I was reading the other day about an Australian wine maker who claimed status as a second generation producer. It got me thinking about history and provenance, and brought my mind to a recent visit to a village in Gujarat, India, where I met a young man whose family has been India’s most prominent ikat weavers since – wait for it – the 11th Century. Assuming a generation accounts for around 25 years, that makes Rahul a 40th generation family member still in the business! One thousand years of passing on and perfecting skills from generation to generation is extraordinary provenance.
The story of Rahul is an interesting one. His family, the Salvi clan, are the only practitioners of double ikat weaving in India. Their works are sought by textile collectors all over the world and are renowned for their beautiful and meticulous detail, with astonishing workmanship. Rahul, although brought up living and breathing Patan Patola, studied architecture upon leaving school, and practiced successfully for some years, including a stint as a lecturer at the local University. He entered the family business fifteen years ago, and says he has only learnt a fraction of the skills required. His adorable three year old son is expected to ultimately take on the mantle - a world of responsibility for such small shoulders.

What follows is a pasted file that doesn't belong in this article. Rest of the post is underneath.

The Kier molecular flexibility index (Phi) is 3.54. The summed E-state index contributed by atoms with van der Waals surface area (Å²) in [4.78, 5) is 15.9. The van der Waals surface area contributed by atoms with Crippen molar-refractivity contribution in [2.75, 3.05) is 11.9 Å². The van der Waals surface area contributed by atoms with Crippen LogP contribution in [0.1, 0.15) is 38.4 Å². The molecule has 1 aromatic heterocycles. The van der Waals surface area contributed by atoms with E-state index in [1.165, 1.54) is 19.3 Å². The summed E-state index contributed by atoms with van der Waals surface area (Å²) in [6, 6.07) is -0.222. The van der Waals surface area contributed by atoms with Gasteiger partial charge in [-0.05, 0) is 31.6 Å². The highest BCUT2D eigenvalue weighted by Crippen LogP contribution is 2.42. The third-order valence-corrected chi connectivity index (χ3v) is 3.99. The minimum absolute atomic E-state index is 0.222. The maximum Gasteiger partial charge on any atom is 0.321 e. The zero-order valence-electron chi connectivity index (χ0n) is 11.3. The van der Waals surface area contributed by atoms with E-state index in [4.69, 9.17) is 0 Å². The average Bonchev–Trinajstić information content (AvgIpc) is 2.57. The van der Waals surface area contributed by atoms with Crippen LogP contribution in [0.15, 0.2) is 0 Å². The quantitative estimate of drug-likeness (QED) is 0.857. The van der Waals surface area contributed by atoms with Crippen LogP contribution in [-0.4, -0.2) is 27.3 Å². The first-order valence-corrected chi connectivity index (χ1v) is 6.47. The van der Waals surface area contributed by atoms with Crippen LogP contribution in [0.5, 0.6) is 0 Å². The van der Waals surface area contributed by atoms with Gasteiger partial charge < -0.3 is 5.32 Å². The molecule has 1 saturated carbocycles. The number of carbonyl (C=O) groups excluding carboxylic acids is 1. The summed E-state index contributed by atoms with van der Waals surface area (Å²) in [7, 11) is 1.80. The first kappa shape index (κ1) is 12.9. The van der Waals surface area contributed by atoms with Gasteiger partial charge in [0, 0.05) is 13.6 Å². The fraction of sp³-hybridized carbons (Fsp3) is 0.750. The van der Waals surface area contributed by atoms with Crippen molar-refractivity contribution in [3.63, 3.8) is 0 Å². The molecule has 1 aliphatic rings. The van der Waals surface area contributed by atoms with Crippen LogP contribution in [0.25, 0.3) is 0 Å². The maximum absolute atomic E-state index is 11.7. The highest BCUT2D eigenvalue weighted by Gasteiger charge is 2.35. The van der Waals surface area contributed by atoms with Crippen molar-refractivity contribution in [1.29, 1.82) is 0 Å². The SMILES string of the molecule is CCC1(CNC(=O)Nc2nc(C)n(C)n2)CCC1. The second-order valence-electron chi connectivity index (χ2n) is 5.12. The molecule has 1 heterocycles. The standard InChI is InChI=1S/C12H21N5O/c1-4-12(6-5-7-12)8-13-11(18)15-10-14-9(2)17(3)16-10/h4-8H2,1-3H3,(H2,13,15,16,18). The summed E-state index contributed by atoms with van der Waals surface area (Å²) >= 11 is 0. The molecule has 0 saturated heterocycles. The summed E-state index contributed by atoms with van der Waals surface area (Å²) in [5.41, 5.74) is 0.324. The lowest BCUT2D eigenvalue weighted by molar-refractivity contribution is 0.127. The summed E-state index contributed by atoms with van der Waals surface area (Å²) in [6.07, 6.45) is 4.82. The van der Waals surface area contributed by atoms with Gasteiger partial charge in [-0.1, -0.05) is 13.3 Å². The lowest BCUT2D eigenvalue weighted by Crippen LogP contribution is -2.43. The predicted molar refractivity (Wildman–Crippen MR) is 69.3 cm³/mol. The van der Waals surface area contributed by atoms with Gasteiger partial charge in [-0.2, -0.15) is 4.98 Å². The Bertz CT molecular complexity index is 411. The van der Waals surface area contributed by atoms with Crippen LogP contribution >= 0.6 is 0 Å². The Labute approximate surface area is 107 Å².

The ikat technique is a form of ‘resist’ dying – where the yarn is tied in bundles and dyed in patterns before being woven (unlike batik or tie-dying where the finished woven fabric is tied up in patterns before dying) Ikat involves tightly wrapping bundles of yarns in certain patterns so that the wrapped portion of yarn is impervious to the dye. The wrappings are then changed and the yarns dyed again with a different colour. This process may be repeated many times to produce multicolored geometric patterns. When the dyeing is finished all the bindings are removed and the yarns are then laid out on the loom and woven. Because the design is created in the yarns rather than on the finished fabric, in ikat, both the front and back of the fabric are patterned identically.
The Patan Patola scarves we offer at Birch&Loom are single ikat Indian silk. Each is a unique piece where every step of tying, dying and weaving has been done by hand. Each takes around a month to make and are without a doubt pieces to cherish for many generations.